Designer of the year Stella McCartney
New establishment Erdem
Red carpet award Roksanda Ilincic
Designer brand Stella McCartney
Accessory designer Nicholas Kirkwood
Menswear designer Kim Jones for Louis Vuitton
Emerging talent award – ready to wear JW Anderson
Emerging talent award – accessories Sophie Hulme
Emerging talent award – menswear Jonathan Saunders
Model Cara Delevingne
Isabella Blow award for fashion creator Louise Wilson
Presenting the British Fashion Awards last night, the actress Gemma Arterton observed that Jonathan Saunders' menswear had received "great clitoral acclaim". And when Princess Beatrice of York handed a Special Recognition award to the the outgoing British Fashion Council's chief Harold Tillman, she rather unfortunately called him "Howard".
But hey, we all make mistakes. And neither Princess Bea nor Gemma A's tongue-slips were anything compared to the biggest misjudgement we heard about at the Savoy yesterday. Luckily for him, 'Mr Anonymous' - an unnamed senior executive at McCartney's early employer, Chloé - wasn't there as Britain's fashion folk listened to McCartney's speech when she collected the first of her two awards.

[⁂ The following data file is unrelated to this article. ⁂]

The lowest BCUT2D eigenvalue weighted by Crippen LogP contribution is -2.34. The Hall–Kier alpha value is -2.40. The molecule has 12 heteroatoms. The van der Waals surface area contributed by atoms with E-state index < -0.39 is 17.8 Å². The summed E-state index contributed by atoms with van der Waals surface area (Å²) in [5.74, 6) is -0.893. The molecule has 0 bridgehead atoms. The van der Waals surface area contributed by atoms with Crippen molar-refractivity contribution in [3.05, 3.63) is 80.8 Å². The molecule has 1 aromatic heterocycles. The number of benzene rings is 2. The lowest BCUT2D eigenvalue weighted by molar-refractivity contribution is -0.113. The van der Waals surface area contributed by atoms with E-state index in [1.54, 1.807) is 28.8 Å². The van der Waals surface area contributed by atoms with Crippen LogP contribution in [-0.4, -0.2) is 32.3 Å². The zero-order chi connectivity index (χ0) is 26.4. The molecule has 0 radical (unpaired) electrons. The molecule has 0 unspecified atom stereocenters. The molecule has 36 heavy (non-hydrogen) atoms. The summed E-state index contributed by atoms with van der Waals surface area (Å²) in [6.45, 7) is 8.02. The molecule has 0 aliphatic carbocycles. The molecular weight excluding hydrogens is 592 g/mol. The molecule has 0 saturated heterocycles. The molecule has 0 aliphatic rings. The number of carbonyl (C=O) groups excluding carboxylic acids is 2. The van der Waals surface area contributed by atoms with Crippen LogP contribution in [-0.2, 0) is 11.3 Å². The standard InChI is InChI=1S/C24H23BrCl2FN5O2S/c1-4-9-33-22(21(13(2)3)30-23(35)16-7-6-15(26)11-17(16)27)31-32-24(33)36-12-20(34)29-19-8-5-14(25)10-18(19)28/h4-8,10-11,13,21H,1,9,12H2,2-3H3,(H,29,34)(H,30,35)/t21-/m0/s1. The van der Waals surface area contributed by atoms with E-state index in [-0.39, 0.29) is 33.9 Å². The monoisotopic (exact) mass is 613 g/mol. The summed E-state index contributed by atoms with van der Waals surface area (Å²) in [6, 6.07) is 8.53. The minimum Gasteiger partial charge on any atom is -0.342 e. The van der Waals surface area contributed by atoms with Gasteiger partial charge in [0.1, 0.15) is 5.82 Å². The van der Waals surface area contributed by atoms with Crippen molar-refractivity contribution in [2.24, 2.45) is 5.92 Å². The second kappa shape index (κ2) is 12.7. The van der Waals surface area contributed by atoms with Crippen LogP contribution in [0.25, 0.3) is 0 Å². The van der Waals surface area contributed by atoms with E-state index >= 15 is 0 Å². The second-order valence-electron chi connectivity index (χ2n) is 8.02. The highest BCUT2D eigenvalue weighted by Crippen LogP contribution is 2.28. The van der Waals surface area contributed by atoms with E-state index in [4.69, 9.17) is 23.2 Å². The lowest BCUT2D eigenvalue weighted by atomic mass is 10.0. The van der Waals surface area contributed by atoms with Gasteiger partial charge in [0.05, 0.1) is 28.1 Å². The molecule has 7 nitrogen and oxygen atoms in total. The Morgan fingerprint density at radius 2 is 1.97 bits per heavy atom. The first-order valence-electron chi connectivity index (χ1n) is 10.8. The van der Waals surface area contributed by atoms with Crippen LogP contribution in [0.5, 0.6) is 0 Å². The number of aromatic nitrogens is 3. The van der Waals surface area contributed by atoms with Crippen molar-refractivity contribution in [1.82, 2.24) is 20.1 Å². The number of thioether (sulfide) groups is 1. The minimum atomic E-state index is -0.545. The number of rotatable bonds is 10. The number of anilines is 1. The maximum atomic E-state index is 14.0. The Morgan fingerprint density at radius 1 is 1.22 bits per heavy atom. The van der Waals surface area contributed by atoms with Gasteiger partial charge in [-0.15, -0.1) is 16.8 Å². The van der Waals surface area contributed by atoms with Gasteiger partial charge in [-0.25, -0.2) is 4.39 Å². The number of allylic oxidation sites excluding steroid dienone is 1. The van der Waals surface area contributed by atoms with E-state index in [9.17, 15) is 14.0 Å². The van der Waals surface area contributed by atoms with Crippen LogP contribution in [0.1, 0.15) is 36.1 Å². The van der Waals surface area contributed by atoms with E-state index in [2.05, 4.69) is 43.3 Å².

This is what she said: "I just wanted to share a quick story with you. Many years ago I worked for a big fashion house in Paris. It was well-known, and I learned so much there, and I did love my time in Paris. But I knew in my heart it was time to come home to the city I was born in and be surrounded by the people I love. It was a really hard decision, a scary one, but I decided to tell the house that I was going to leave and start my own label in Britain.
"It was to the top man at this brand that I delivered this news, and as I did he was really shocked. He said: "Stella, you will live to regret this. You will fail. And I offer you to stay here and start your brand in Paris with us." I was really grateful for his offer but I stuck to my instincts and and said that I still wanted to go.
"As I left he said - in his French accent - [at this point Stella adopted an 'Allo 'Allo lilt] 'you need to know: there 'as never in the history of fashion been a British fashion house with a woman's name on the label that has ever been truly global.' [Cue boos]
"So I guess I do have to thank him - Mr Anonymous. Although I disagree with him: there is Dame Vivienne, amongst others. But I will never forget how I felt that day leaving his office. I couldn't be more determined to prove him wrong. And with this award I feel like I am at the start of doing that."
The audience roundly decried this tale of sexist French fashion snobbery - and quite right too.
After that, and despite the abysmal scriptwriting of whoever wrote the autocue material (Poor Arterton was left trying to inject some passion into this line about Burberry: "their customer data innovations have only added to the international success of this desirable British brand"), the rest of the ceremony proceeded without further calamity - JW Anderson's sandals apart.